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LisaAnnB

Continue To Send Anniversary Cards Or Not/

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My question tonight is: when a spouse [my Dad] dies do you continue to celebrate their wedding anniversary with the surviving spouse? Dad died less than 12 hrs after he & mom "celebrated" their 63rd wedding anniversary. Do we get Mom an anniversary card or just one saying "thinking of you'? We'll be going up there to be with her on the 26th & honor Dad as a family but I"m so used to automatically buying an anniversary card for her. Didn't see this question in any of the grief protocol pamphlets we received.

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I'm glad you've asked this question, Lisa Ann, and I hope that several of our widowed members will respond, because they will come from the perspective of how they would feel if they were the recipient of such a card. Still, I also believe that you know your mom better than any of us, and you are in the best position to judge how she would react. Perhaps the best approach would be to take your mom aside and share with her exactly what you've shared with us: that you want to acknowledge the importance of this day by giving her a card, but you didn't know which type of card would work best, and you certainly didn't want to add to her pain and sorrow. What really matters here is that you care enough to know that this is a special day for her, packed with whatever meaning she attaches to it, and you want to be there for her in any way that feels supportive to her. That, it seems to me, is the message you want to convey to her.

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Everyone is different so it's important to be sensitive to how your mom is feeling. Our church always listed birthdays and anniversaries in our church directory, and I remember one widow getting really upset that they listed her anniversary. She spouted off about how she doesn't have an anniversary now, and it was upsetting to her, etc. Some people feel differently though.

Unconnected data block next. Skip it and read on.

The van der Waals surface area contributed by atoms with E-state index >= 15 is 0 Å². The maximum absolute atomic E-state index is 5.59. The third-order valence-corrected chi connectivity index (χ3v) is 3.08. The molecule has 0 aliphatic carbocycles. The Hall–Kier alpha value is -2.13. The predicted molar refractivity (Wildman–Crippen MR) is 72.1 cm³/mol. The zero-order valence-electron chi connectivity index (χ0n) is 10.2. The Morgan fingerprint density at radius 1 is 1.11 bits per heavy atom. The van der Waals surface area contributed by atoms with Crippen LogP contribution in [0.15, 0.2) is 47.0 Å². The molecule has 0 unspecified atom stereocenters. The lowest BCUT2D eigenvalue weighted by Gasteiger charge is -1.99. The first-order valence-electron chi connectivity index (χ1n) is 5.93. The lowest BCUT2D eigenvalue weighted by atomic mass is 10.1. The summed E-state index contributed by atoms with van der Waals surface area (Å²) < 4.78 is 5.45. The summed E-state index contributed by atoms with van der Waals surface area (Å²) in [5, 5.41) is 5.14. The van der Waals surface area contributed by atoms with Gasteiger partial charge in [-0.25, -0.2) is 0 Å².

I think most of us feel it is the anniversary that we would have had...it certainly doesn't feel like our anniversary anymore as our other half isn't here to celebrate it with us. It doesn't feel much like a day of celebration anymore, but definitely a day we will always remember, and sometimes it's a day that is hard to get through.

I would let her know you are thinking of her. If it's possible, make plans to spend some time with her, maybe take her out to dinner. A thinking of you card would seem more appropriate than an anniversary card. You might broach the subject with her and let her know you're thinking of her...trust me, she has not forgotten what day it is so while ignoring it and hoping not to remind her is what most people's reaction would be, that's not necessarily the best course of action.

How nice to have someone so sensitive to their mom's feelings! My dad passed nearly 32 years ago, and I made sure to spend time with my mom on that day or at least call her, and we'd talk about daddy. She said I'm the only one that does (and I have five siblings).

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Lisa,

How very thoughtful of you! As I face that special day alone next month for the first time in 41 years, I peronally like the thought of receiving a "Thinking Of You " card, not an anniversary one. I would appreciate the thought of my kids takling me to dinner or just visiting, if they were able. One of the ladies in my local widows support group has related to us that her oldest son never fails to take her to dinner on that day to carry on the tradition for his father.